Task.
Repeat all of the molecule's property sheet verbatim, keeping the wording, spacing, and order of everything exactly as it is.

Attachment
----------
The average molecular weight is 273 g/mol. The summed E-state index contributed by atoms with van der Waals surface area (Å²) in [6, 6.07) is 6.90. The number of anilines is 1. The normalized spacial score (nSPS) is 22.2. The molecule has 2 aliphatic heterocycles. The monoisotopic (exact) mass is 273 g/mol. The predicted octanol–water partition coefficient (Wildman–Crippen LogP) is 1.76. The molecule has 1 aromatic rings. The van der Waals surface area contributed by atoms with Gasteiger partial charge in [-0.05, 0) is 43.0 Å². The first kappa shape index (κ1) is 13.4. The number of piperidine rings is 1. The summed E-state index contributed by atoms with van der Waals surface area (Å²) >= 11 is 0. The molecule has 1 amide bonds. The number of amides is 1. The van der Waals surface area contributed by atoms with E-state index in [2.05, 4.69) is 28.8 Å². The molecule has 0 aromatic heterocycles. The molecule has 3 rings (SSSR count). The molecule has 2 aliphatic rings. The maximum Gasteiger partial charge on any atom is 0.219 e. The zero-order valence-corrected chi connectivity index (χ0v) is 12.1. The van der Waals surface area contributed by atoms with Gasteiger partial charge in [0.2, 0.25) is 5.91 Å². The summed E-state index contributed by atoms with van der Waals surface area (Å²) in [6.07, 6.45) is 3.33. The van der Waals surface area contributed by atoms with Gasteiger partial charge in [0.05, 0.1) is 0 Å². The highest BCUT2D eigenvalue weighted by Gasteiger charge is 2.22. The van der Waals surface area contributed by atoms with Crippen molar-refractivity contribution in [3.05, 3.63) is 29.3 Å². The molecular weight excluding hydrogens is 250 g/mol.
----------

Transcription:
The average molecular weight is 273 g/mol. The summed E-state index contributed by atoms with van der Waals surface area (Å²) in [6, 6.07) is 6.90. The number of anilines is 1. The normalized spacial score (nSPS) is 22.2. The molecule has 2 aliphatic heterocycles. The monoisotopic (exact) mass is 273 g/mol. The predicted octanol–water partition coefficient (Wildman–Crippen LogP) is 1.76. The molecule has 1 aromatic rings. The van der Waals surface area contributed by atoms with Gasteiger partial charge in [-0.05, 0) is 43.0 Å². The first kappa shape index (κ1) is 13.4. The number of piperidine rings is 1. The summed E-state index contributed by atoms with van der Waals surface area (Å²) >= 11 is 0. The molecule has 1 amide bonds. The number of amides is 1. The van der Waals surface area contributed by atoms with E-state index in [2.05, 4.69) is 28.8 Å². The molecule has 0 aromatic heterocycles. The molecule has 3 rings (SSSR count). The molecule has 2 aliphatic rings. The maximum Gasteiger partial charge on any atom is 0.219 e. The zero-order valence-corrected chi connectivity index (χ0v) is 12.1. The van der Waals surface area contributed by atoms with Gasteiger partial charge in [0.2, 0.25) is 5.91 Å². The summed E-state index contributed by atoms with van der Waals surface area (Å²) in [6.07, 6.45) is 3.33. The van der Waals surface area contributed by atoms with Gasteiger partial charge in [0.05, 0.1) is 0 Å². The highest BCUT2D eigenvalue weighted by Gasteiger charge is 2.22. The van der Waals surface area contributed by atoms with Crippen molar-refractivity contribution in [3.05, 3.63) is 29.3 Å². The molecular weight excluding hydrogens is 250 g/mol.